Social etiquette dictates that one not ogle or objectify. No lingering eyes on food, people, etc. The whole is more than the sum of its parts (Aristotle). When one of your parts involves the drumming of Joe Wong, you know that you have a complete monster in your sights. For as intricate and complex as the music of Parts & Labor sounds when listening, Wong is out of this world when watching the band live; technical, fast, fluid and deathly efficient.

After watching Parts & Labor perform at Sluggo’s Vegetarian Restaurant, one realizes the talent of musician needed to execute their experimental rock creations. Born of Dan Friel and B.J. Warshaw, Parts & Labor brought their Brooklyn-born sound to Pensacola, Florida before setting off for a tour of Europe.

Working the stage as opening artist for the show was Dustin Toney. With various audio samples serving as a backdrop to his vocal performance, Toney gave a reverent nod to the show headliners offering a prize to anyone who could name the Parts & Labor sample he included during his set.

Following Toney were local group Imaginary Air Show who regularly throw in a few subtle surprises during their shows as well. With a new EP soon around the corner and a few new songs on display, the band played musical chairs toward the end of their set. While Sean Peterson, Aaron Finlay and Brandon Warren mix n’ matched instruments between songs, Todd Vilardi set aside his guitar and grabbed his microphone stand. When asked by an audience member why he didn’t switch, Vilardi smiled and replied “I have nothing to switch to.”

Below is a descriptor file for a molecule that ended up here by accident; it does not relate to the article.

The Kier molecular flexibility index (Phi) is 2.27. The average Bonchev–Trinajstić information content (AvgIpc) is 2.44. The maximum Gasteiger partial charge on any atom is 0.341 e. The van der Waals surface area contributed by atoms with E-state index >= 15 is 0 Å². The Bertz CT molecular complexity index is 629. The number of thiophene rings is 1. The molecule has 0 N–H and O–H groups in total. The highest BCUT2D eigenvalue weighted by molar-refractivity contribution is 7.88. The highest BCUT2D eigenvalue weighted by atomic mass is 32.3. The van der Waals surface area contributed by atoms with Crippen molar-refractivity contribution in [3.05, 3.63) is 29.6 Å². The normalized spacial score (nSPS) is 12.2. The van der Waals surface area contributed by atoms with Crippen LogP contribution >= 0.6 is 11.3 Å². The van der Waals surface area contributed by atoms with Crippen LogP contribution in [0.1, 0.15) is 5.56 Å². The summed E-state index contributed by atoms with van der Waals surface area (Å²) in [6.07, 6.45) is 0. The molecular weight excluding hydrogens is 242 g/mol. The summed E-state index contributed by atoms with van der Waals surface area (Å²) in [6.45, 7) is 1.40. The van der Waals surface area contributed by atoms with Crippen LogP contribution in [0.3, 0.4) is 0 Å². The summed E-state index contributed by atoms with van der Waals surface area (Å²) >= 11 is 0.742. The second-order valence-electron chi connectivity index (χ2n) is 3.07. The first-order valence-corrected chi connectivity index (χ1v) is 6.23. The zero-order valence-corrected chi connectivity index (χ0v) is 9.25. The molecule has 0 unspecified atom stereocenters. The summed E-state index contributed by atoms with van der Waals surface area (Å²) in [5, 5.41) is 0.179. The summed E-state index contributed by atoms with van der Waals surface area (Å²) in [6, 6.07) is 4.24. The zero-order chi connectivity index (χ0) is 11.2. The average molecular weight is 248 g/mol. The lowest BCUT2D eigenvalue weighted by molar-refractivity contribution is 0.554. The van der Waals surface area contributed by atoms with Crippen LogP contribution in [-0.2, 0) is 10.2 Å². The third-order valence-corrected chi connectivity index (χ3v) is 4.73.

Next on the bill were Acorns. Providing the heaviest set of the night, the Pensacola trio of Dave Myers, Shane Langseth, and Scott Dickson quickly set up on the Sluggo’s floor and proceeded to pound the paint off the walls and, quite possibly, dislodge blocks of cement outside. Also showing their musical versatility, the trio swapped places during a set that pleasantly banged loose a few eardrums.

With the exit of Acorns, came the entrance of Parts & Labor. With a newly released album entitled “Constant Future,” the band’s set created a swell of sound geared to make aural senses jump into orbit. Friel, Warshaw, Wong and Tom Martin (guitar) produced a technical, wire-tight display that concluded with a rising finish that roared and used every bone of their living monster.

-Michael Lashan Smith
-New Video for the Parts & Labor song “Echo Chamber”